en's activities which was distributed
to freshman women during the past
Additional copies are still available
in the Social Director's Office of the
League and any coed who is inter-
ested in joining an activity is urged
to obtain one of the pamphlets.
The "League LowcT own" is pub-
lished and distributed yearly by the
Council to familiarize Michigan
coeds with all campus organiza-_
tions open to them and to acquaint
them with the various functions of
the groups.
The 1946-47 edition contains an
introductory section concerned with
the facilities of the Michigan League
Building which is the center of wom-
en's activities on campus. Several
pictures of the library, ballroom and
Council members are included.
Of special interest is the section
of the Women's Judiciary Council
which contains a descriptive section
regarding the function of the offi-
cers and committee members, the du-
ties of the electoral board, and cam-
pus regulations and house rules.
The hospital service, a newly
formed committee is explained in an-
other section of the booklet. Among
this group's functions are the Percy
Jones Hospital Service, the University
Hospital Service, and the Hospital
Volunteer Service. .
Women and men may serve as
entertainers at Percy Jones Hos-
pital and University Hospital. Au-
ditions will be held in the League
Building and notice of the dates
when these are scheduled will be
published at a later date.
Women may also volunteer as host-
esses who entertain the patients.
They must be interested in games
such as gin rummy, checkers and
bridge. Hostesses will be interviewed
at the League during the first few

wreeks of the semester. Notice of in-
terview times will be announced later.
Volunteer hospital workers are also
needed at both University and St.
Joseph's Hospitals. These coeds work
in wards, in clinics and in labs. At-
tendance at two orientation meetings
are required of each volunteer and
women work four hours per week at
either hospital. Coeds will be givenj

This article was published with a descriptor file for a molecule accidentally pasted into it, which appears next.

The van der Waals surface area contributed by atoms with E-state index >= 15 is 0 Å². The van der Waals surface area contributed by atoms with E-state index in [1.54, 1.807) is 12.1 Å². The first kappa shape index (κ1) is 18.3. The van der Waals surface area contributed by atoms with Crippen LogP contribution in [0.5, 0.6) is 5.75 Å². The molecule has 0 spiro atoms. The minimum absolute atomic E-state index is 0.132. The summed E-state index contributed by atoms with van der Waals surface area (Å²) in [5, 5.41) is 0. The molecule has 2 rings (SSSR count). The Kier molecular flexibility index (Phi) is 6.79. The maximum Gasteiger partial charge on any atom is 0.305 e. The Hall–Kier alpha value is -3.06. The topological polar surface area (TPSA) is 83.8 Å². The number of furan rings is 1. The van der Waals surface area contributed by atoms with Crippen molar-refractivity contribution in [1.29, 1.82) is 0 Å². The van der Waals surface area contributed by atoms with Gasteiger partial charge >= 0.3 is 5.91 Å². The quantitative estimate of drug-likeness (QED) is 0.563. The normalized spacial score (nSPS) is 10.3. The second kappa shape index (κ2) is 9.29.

an opportunity to register at an early
Also included in the booklet is the
Social committee which will hold
a mass meeting within the next few
weeks for women who are interest-
ed in working on the committee.
The committee sponsors the well-
known Ruthven Teas which have
become a tradition on campus. So-
cial committee workers serve as
hostesses at the teas which are in-
formal affairs open to all students
on campus. .
Houses will also take turns giving
open houses and' teas for foreign stu-
dents at Michigan and men at Willow
Run have invited women to dances
during the first few weeks of the se-
mester. Busses will be provided for
the trip and coeds will return the
same evening. Other projects in-
clude class "get-togethers," a League
Formal, and a spring fashion show.
Other activities included in the
booklet are the League Council pub-
licity committee, headed by Doris
Krueger; the Drives Committee,
headed by Barbara Raymer; fresh-
man orientation, chairmaned by Joan
Schlee; transfer orientation, headed
by Lois Iverson; merit-tutorial com-
mittee, with Judy Rado as chairman;
Women's Glee Club whose president is
Barbara Everett; Junior Girl's Play
with Doris Miller as chairman; Soph
Cabaret, which is headed by Polly
Hanson, Women's Athletic Associa-
tion, whose president is Jean Brown;
and the Daily Women's Staff, headed
by Joan Wilk.


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4:00 P.M.